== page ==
NEW YORK -- The first and last innings left-hander Jason Vargas pitched on Saturday afternoon spoiled his first career start at Yankee Stadium -- old or new.
Consecutive one-out singles in the seventh inning by the bottom of the Yankees' lineup produced the tie-breaking run and two runs followed as the Mariners dropped a 9-5 decision to the Yankees before a sellout crowd of 48,158.
Rookie third baseman Eduardo Nunez, starting in place of the injured Alex Rodriguez, slapped a single into right field, scoring Austin Kearns from third base with the eventual winning run, kayoing Vargas and saddling him with his sixth loss of the season.
He was gunning for a career-high 10th win and fourth straight.
"The pitch to Nunez was just about neck high and off the plate about a foot," Vargas said. "He just threw his bat at it and [the ball] squirted through the hole.
"When something like that happens, you can't do a whole lot about it."
Vargas retired 15 consecutive batters between the first and sixth innings, giving the Mariners' offense a chance of overcoming a rocky start for both starters.
The first inning consumed almost 30 minutes and featured the longest home run to right field in the Stadium's one-plus year history.
The sellout crowd was still digesting the leadoff home run Ichiro Suzuki hit in the first inning, his second first-inning home run of the season and 32nd of his career, when Russell Branyan sent a 3-and-1 pitch from Yankees right-hander Javier Vazquez up, up and far away -- into the upper deck.
It was first time anyone has reached that level of seats.
Just like Friday night, when Felix Hernandez had a lead when he threw his first pitch, Vargas was up by two runs when he went to work. Unlike the previous night, the lead vanished quickly.
The Yankees retaliated in the bottom of the first with four runs. Vargas surrendered an infield single to Derek Jeter, a double to Mark Teixeira, a two-run single to Robinson Cano and a two-run home run to Jorge Posada.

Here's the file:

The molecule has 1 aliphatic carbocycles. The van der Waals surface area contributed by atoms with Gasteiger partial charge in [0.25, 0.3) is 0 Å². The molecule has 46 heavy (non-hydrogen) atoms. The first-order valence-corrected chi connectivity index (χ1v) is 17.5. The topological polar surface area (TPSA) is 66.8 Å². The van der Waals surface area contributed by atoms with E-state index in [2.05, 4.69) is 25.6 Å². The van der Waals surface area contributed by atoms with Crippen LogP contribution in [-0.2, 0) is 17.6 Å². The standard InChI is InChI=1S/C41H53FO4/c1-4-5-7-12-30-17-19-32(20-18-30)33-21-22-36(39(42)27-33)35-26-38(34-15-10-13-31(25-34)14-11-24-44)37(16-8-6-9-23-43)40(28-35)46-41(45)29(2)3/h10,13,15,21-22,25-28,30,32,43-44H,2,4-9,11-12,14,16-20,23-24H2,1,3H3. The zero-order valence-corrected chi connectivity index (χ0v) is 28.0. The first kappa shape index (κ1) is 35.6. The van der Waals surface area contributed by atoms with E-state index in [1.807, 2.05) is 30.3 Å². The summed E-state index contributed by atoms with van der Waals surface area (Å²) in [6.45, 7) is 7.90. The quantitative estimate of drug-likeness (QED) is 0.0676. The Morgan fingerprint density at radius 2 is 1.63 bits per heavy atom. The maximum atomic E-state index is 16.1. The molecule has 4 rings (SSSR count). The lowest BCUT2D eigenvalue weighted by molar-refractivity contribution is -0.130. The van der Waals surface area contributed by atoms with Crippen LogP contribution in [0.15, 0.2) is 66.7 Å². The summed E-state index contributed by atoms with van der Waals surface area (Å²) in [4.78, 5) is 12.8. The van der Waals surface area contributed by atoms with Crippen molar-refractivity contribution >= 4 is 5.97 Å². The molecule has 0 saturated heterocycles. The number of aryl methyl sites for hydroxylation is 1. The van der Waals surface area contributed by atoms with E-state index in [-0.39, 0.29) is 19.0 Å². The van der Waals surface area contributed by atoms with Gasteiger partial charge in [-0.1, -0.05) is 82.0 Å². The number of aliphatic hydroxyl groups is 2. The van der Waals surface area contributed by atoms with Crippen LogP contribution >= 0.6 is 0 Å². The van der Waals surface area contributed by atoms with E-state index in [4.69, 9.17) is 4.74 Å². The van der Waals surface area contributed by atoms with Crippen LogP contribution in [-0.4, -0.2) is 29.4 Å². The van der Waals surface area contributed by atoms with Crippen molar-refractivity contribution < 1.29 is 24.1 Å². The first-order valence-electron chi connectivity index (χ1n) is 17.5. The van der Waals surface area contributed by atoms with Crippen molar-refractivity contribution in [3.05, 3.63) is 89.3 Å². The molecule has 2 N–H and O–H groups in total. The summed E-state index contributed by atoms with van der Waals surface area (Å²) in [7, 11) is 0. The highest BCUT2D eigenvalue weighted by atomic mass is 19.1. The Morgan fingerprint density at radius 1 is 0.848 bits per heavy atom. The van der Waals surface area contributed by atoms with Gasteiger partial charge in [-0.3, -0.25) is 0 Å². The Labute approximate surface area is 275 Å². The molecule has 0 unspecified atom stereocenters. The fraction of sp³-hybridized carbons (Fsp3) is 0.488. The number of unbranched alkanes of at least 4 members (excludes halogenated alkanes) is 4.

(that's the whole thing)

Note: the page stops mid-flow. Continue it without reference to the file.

"The ball Teixeira hit for a double down the left-field line I left over the plate too much, and the changeup up to Posada I just hung," Vargas said. "If I could pinpoint a couple of things, those would be them.
"Otherwise, I stayed with the game plan and things went better."
You might say that.
He retired 15 consecutive Yankees between an inning-ending strikeout of Kearns in the first and Cano's two-out single to right in the sixth. But Vargas struck out Marcus Thames to end the inning and fanned Posada to start the seventh inning -- an inning he didn't finish.
Three consecutive singles scored the go-ahead run, reliever Jamey Wright was welcomed to the fray with a run-scoring single by Jeter, then came a walk and sacrifice fly, capping the three-run rally.
"[Vargas] did a nice job keeping us right there in the game [and] at some point, you just want to give him the opportunity to win or lose the game," interim manager Daren Brown said.
"I thought it was a bit of a rough start, but after the first inning he was really good," the skipper added. "Between the first and seventh innings, he was throwing as well as I've seen him throw."
The Mariners, showing considerable spunk of late, struck back in the third inning when Ichiro led off with his second home run -- his first multihomer game this season and fifth of his career. Two outs later, consecutive singles by Jose Lopez, Franklin Gutierrez and Casey Kotchman produced the tying run.
A few feet kept the Mariners from having a much more productive inning.
Michael Saunders just missed hitting his first career grand slam, sending right fielder Yankees Nick Swisher to the warning track to catch his towering drive.
"Offensively, we swung the bats well," Brown said of Seattle's 12-hit attack. "We hit three home runs, but you would have liked them to have been with runners on base."
The Mariners did not go down quietly. They put two runners on in the eighth inning, forcing Yankees manager Joe Girardi to summon closer Mariano Rivera, who retired Saunders on a popup.
One-out singles by Ichiro and Chone Figgins led to a run in the ninth off Rivera.
The eighth inning, though, was noteworthy from a defensive standpoint.
Mariners first baseman Casey Kotchman went into the game on a Major League-record 274 consecutive error-free games -- the longest such streak for a first baseman in history.
But he could not come up with a hot shot hit by Curtis Granderson with one out in the eighth and was charged with an error. It was his first miscue in 2,379 fielding chances.
Jim Street is a reporter for MLB.com. This story was not subject to the approval of Major League Baseball or its clubs.